The first day back, I was immediately assigned a project that will span the next few weeks. I will be revamping a chemical facility security report released in 2004 related to the legislation we are trying to move through the Senate. Once we have it ready (probably by mid-July), I will post the link in my next journal to get your feedback! I am definitely looking forward to helping write the report, though the research is a bit tedious. The first week has therefore been a plunge into the ocean of literature and company financial statements for this report. I am learning an incredible amount about a field in which I have never ventured, namely commerce, business, and insurance. I also have to freshen up on the changes in the legislation passed and a new strategy for tackling the Senate. Luckily, my long hours at the computer have been punctuated by meetings in the Senate buildings with the legal aides of certain senators as my mentor lobbies. Politicians are the celebrities of D.C. and I always get excited when I see someone I read about in newspapers. My second day back, I was invited to accompany the other interns in my office to a Consumers Union luncheon where Speaker of the House Nancy Pelosi was slated to speak, along with other members of Congress. One day this week I popped in at a hearing about the BP oil leak and saw Senator John McCain.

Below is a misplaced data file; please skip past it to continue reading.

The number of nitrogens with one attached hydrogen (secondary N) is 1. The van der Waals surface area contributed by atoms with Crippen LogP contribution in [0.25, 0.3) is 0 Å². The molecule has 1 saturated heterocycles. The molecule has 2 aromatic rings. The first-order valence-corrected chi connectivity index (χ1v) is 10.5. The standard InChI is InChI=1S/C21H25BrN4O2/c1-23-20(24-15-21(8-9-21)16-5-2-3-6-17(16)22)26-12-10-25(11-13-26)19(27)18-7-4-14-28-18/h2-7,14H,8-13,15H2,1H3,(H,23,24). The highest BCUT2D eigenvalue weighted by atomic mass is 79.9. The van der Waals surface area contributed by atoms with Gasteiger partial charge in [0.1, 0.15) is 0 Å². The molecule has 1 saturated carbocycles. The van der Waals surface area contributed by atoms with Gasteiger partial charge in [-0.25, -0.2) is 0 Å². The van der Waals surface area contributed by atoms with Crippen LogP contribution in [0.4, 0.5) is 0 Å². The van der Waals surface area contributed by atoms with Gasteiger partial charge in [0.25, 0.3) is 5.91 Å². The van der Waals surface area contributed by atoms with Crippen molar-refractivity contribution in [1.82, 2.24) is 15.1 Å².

I am extremely grateful for this learning opportunity and one-of-a-kind experience that I am gaining at U.S. PIRG, with the help of the Parents Committee. I look forward to sharing my work and shedding some light on my experience with the legislative process at the federal level as I help advocate on behalf of the public interest for chemical security and toxics issues.